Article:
At the University Hospital of Rennes, France, cardiovascular surgeon Dr. Antoine Lucas recently experienced the value of engineering simulation in a computer-aided surgery planning mode for patients suffering from abdominal aortic aneurysms. Having validated the virtual protocol to predict the deformations of patient specific aorta on more than 20 patients, Dr. Lucas used simulation results as additional surgery planning like stent sizing to ensure patients’ quick and complete recovery.
Lucas reported, “I don’t understand why simulation is used so much in automotive and aeronautic applications and so little in the medical world, where we directly impact a patient’s life. As surgeons, we are spending years to acquire enough know-how and experience to learn how to react quickly when the patient is lying on the operating table; but simulation is giving us the luxury to examine the situation when we still have plenty of time to think through more quietly. I trust that simulation will be used increasingly in the clinical world in the near future.”
In another practice, simulation allows doctors to better predict whether an aortic aneurysm will or will not rupture for a specific patient—ultimately determining if treatment, such as an implantable stent, is required. Two to six percent of the population has at least one aneurysm, usually without knowing it. Ten out of 100,000 will rupture every year with dramatic consequences for the patient. Typical treatment includes aneurysm clipping, which requires surgery or a more minimally invasive treatment, such as coiling and stenting. All these options have the risk of mortality and patients have to determine if they will live with the aneurysm despite the permanent, albeit small, risk of rupture or have the procedure to treat an aneurysm that may never rupture. (See Figure 3)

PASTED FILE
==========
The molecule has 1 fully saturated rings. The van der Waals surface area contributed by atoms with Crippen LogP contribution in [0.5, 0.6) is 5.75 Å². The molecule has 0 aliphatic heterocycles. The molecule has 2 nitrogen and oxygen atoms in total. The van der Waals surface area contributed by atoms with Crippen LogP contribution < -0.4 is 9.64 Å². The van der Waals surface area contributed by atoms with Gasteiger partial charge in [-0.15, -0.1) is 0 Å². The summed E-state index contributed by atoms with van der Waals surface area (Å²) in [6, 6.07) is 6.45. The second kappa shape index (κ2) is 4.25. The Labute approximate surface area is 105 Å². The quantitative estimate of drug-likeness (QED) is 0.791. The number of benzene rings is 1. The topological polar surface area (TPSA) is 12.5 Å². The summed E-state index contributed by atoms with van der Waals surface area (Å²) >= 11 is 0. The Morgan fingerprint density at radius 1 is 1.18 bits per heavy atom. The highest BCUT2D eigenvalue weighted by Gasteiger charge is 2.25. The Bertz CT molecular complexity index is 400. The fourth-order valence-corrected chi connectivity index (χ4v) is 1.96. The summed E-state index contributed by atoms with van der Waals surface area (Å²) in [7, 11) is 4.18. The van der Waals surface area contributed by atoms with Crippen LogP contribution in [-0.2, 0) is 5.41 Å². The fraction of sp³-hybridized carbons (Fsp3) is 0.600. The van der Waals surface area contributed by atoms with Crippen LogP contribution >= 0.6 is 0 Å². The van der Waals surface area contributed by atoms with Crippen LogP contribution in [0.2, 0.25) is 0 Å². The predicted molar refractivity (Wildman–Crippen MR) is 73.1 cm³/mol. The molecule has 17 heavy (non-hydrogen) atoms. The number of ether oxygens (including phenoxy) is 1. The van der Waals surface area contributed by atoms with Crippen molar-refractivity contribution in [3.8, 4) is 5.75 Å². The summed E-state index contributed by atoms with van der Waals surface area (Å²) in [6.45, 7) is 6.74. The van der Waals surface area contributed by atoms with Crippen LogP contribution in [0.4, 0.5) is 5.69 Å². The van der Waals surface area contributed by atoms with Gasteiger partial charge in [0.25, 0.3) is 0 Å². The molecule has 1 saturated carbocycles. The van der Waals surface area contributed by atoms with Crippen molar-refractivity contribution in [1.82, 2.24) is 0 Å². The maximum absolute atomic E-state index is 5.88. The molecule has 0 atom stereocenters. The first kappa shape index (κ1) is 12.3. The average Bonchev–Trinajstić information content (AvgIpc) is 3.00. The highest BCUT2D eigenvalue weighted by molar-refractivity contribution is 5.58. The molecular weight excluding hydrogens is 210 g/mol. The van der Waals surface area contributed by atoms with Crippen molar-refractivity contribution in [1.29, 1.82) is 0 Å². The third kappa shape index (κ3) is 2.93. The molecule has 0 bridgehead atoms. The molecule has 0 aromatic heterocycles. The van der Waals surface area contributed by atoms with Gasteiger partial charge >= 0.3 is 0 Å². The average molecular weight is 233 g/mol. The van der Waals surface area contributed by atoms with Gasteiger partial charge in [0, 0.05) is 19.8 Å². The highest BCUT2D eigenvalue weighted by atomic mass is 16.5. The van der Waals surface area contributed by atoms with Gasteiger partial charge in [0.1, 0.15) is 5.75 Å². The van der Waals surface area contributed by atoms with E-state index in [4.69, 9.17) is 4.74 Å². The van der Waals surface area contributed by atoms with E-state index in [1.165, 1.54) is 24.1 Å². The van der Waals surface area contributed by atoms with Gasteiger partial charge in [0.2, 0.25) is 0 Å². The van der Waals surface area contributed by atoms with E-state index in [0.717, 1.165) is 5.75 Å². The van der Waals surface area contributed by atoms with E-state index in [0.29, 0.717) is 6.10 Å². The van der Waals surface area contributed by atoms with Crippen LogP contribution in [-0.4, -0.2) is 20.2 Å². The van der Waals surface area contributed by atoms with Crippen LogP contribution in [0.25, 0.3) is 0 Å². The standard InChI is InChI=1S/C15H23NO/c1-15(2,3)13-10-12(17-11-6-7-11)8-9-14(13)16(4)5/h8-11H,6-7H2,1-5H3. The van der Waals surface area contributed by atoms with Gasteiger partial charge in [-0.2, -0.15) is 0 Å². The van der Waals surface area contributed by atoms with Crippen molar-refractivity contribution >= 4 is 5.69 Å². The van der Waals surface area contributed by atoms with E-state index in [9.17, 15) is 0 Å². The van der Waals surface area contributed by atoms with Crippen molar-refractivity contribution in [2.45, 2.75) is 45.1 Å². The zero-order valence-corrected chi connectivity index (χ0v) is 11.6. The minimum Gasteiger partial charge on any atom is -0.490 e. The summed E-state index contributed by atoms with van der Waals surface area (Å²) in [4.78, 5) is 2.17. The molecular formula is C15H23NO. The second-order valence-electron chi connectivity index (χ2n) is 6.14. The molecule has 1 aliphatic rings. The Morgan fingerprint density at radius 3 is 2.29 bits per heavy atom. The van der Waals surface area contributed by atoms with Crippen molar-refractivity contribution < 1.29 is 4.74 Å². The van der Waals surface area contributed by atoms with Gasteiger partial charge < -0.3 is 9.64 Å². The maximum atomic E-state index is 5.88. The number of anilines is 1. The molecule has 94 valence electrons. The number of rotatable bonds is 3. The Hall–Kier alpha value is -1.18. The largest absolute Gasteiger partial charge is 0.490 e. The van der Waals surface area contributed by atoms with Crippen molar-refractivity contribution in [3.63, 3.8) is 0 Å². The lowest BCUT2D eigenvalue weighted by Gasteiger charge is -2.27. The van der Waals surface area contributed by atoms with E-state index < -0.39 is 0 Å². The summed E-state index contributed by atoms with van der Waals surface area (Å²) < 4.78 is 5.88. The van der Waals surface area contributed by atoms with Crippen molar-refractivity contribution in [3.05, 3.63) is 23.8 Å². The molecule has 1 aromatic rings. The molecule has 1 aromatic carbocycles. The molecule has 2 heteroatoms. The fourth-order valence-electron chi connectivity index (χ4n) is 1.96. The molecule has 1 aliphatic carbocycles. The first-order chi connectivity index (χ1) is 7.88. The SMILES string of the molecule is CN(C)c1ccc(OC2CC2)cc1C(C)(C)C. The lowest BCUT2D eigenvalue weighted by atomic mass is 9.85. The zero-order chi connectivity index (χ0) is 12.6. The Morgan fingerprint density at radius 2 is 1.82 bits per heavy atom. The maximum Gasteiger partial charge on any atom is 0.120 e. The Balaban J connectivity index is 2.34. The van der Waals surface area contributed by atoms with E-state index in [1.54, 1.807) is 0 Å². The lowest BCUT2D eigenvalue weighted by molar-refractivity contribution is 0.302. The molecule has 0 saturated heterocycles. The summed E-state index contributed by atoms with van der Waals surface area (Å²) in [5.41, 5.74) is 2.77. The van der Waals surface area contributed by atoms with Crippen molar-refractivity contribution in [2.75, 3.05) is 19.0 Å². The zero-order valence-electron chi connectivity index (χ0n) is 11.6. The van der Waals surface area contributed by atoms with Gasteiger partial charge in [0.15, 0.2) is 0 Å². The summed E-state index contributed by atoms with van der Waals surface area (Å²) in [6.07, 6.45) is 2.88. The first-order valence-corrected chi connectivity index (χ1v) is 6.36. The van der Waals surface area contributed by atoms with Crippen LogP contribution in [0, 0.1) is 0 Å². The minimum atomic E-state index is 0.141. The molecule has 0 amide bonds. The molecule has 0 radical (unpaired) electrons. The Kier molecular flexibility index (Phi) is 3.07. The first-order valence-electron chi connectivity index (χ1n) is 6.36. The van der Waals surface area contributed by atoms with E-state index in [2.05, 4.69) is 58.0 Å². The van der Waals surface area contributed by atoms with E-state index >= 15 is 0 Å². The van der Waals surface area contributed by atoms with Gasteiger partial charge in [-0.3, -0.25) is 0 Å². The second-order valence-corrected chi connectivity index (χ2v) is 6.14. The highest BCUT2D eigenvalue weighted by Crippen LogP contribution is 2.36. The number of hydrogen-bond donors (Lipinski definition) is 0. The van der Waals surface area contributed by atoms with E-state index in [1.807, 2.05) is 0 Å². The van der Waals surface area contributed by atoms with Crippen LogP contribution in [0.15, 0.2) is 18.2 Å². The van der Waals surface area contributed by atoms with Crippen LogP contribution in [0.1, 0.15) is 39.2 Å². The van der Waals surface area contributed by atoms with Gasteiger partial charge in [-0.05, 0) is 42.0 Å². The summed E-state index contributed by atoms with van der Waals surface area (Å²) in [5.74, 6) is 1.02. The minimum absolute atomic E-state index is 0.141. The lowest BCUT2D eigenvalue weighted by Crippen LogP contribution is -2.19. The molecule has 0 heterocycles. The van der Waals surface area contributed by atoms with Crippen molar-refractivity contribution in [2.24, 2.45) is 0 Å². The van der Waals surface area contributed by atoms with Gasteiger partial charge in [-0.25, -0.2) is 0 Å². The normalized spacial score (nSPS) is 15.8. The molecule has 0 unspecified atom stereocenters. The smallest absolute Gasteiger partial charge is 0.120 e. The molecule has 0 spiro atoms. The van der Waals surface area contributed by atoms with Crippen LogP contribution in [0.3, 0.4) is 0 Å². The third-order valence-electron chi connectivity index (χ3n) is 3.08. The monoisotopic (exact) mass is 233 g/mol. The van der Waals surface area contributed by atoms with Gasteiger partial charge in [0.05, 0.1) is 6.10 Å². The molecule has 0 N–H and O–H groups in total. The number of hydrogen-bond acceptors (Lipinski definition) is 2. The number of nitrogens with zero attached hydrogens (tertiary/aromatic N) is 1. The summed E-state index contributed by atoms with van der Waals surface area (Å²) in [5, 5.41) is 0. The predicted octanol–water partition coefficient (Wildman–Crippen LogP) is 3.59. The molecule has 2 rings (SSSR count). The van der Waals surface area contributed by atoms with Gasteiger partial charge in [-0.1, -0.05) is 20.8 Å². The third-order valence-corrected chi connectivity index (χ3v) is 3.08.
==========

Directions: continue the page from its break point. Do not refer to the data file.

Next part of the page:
Professor Vincent Costalat, MD, PhD, and Dr. Mathieu Sanchez in Montpellier, France, have combined transient biomedical imaging with hemodynamic fluid structure interaction in patient specific aneurysm. They are able to specifically simulate the proper calibration of artery wall material properties adjusted to the patient and observe how the transient aneurysm deformations yields to the soft tissue elastic interact. This reveals a clear difference between properties of ruptured and unruptured aneurysms and the combination of in vivo and in silico experiments opens the door to computer-aided diagnoses for rupture of aneurysms.
Understanding how to prevent side effects inherent in the use of implantable devices is also a top concern that can be addressed with simulation. For instance, patients with implantable devices, such as a pacemaker, cannot have MRI scans because of the potentially harmful interaction between the device and the scanner. During an MRI scan, body temperature tends to rise, which is dangerous for tissues. The size and shape of the patient will influence the magnitude of this interaction between the device, scanner, and patient’s temperature. At the Center for Devices and Radiological Health division of Medtronic, both electromagnetic and thermal simulation was utilized to simulate an ICD prototype that was tested within various human bodies experiencing a virtual MRI and did not induce unacceptable local heating.
Accelerating the Pace of Medical Innovations
North American and European medical device companies are rapidly increasing their investment in patientspecific engineering simulation early in the product development cycle to thoroughly understand potential weaknesses of a given implantable device’s design before building a costly prototype, while reducing time to market. This is dramatically accelerates the pace of innovation for cardiovascular therapies, and ultimately improving quality of life.
This article was written by Thierry Marchal, Industry Director, Healthcare, ANSYS, Inc, Canonsburg, PA. For more information, visit http://info.hotims.com/45606-160.